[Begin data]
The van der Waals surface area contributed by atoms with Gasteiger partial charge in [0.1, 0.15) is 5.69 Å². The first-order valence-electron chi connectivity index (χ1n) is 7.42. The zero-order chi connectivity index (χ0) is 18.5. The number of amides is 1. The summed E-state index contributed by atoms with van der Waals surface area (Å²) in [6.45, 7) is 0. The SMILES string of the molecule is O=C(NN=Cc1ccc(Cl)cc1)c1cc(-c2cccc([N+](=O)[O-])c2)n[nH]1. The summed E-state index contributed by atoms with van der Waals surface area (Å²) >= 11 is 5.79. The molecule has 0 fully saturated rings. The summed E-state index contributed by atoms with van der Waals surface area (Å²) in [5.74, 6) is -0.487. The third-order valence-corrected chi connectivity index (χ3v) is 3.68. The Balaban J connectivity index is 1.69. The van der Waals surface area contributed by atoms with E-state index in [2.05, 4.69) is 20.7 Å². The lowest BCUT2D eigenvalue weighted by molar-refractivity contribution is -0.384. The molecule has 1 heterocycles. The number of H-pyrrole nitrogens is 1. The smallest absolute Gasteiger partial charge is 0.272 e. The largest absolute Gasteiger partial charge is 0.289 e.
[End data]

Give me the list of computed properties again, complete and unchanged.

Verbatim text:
The van der Waals surface area contributed by atoms with Gasteiger partial charge in [0.1, 0.15) is 5.69 Å². The first-order valence-electron chi connectivity index (χ1n) is 7.42. The zero-order chi connectivity index (χ0) is 18.5. The number of amides is 1. The summed E-state index contributed by atoms with van der Waals surface area (Å²) in [6.45, 7) is 0. The SMILES string of the molecule is O=C(NN=Cc1ccc(Cl)cc1)c1cc(-c2cccc([N+](=O)[O-])c2)n[nH]1. The summed E-state index contributed by atoms with van der Waals surface area (Å²) >= 11 is 5.79. The molecule has 0 fully saturated rings. The summed E-state index contributed by atoms with van der Waals surface area (Å²) in [5.74, 6) is -0.487. The third-order valence-corrected chi connectivity index (χ3v) is 3.68. The Balaban J connectivity index is 1.69. The van der Waals surface area contributed by atoms with E-state index in [2.05, 4.69) is 20.7 Å². The lowest BCUT2D eigenvalue weighted by molar-refractivity contribution is -0.384. The molecule has 1 heterocycles. The number of H-pyrrole nitrogens is 1. The smallest absolute Gasteiger partial charge is 0.272 e. The largest absolute Gasteiger partial charge is 0.289 e.